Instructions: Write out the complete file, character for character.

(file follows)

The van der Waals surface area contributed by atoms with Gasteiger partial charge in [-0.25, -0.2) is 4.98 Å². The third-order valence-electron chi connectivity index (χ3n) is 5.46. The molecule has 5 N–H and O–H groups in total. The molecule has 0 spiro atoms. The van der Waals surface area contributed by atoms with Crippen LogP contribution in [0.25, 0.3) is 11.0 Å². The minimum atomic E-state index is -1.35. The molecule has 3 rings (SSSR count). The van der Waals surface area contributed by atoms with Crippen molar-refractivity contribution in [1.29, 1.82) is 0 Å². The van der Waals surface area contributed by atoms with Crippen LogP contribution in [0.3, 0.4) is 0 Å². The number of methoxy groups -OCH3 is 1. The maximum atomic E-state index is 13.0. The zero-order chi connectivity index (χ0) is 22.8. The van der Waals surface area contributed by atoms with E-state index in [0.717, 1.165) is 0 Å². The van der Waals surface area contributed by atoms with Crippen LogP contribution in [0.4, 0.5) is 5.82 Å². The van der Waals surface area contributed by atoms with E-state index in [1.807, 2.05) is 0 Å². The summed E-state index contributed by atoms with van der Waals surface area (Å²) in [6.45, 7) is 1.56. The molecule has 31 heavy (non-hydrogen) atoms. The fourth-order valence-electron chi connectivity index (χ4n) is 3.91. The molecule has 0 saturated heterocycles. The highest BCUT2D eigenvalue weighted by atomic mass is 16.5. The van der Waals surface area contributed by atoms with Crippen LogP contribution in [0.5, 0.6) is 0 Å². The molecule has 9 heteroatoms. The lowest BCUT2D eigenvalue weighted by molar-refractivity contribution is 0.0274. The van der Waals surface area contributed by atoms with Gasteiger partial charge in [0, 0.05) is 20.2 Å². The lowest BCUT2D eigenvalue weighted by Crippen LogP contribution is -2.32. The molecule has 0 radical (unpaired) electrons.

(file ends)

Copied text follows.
The van der Waals surface area contributed by atoms with Gasteiger partial charge in [-0.25, -0.2) is 4.98 Å². The third-order valence-electron chi connectivity index (χ3n) is 5.46. The molecule has 5 N–H and O–H groups in total. The molecule has 0 spiro atoms. The van der Waals surface area contributed by atoms with Crippen LogP contribution in [0.25, 0.3) is 11.0 Å². The minimum atomic E-state index is -1.35. The molecule has 3 rings (SSSR count). The van der Waals surface area contributed by atoms with Crippen molar-refractivity contribution in [1.29, 1.82) is 0 Å². The van der Waals surface area contributed by atoms with Crippen LogP contribution in [0.3, 0.4) is 0 Å². The number of methoxy groups -OCH3 is 1. The maximum atomic E-state index is 13.0. The zero-order chi connectivity index (χ0) is 22.8. The van der Waals surface area contributed by atoms with E-state index in [0.717, 1.165) is 0 Å². The van der Waals surface area contributed by atoms with Crippen LogP contribution in [0.4, 0.5) is 5.82 Å². The van der Waals surface area contributed by atoms with E-state index in [1.807, 2.05) is 0 Å². The summed E-state index contributed by atoms with van der Waals surface area (Å²) in [6.45, 7) is 1.56. The molecule has 31 heavy (non-hydrogen) atoms. The fourth-order valence-electron chi connectivity index (χ4n) is 3.91. The molecule has 0 saturated heterocycles. The highest BCUT2D eigenvalue weighted by atomic mass is 16.5. The van der Waals surface area contributed by atoms with Crippen LogP contribution in [0.5, 0.6) is 0 Å². The molecule has 9 heteroatoms. The lowest BCUT2D eigenvalue weighted by molar-refractivity contribution is 0.0274. The van der Waals surface area contributed by atoms with Gasteiger partial charge in [0, 0.05) is 20.2 Å². The lowest BCUT2D eigenvalue weighted by Crippen LogP contribution is -2.32. The molecule has 0 radical (unpaired) electrons.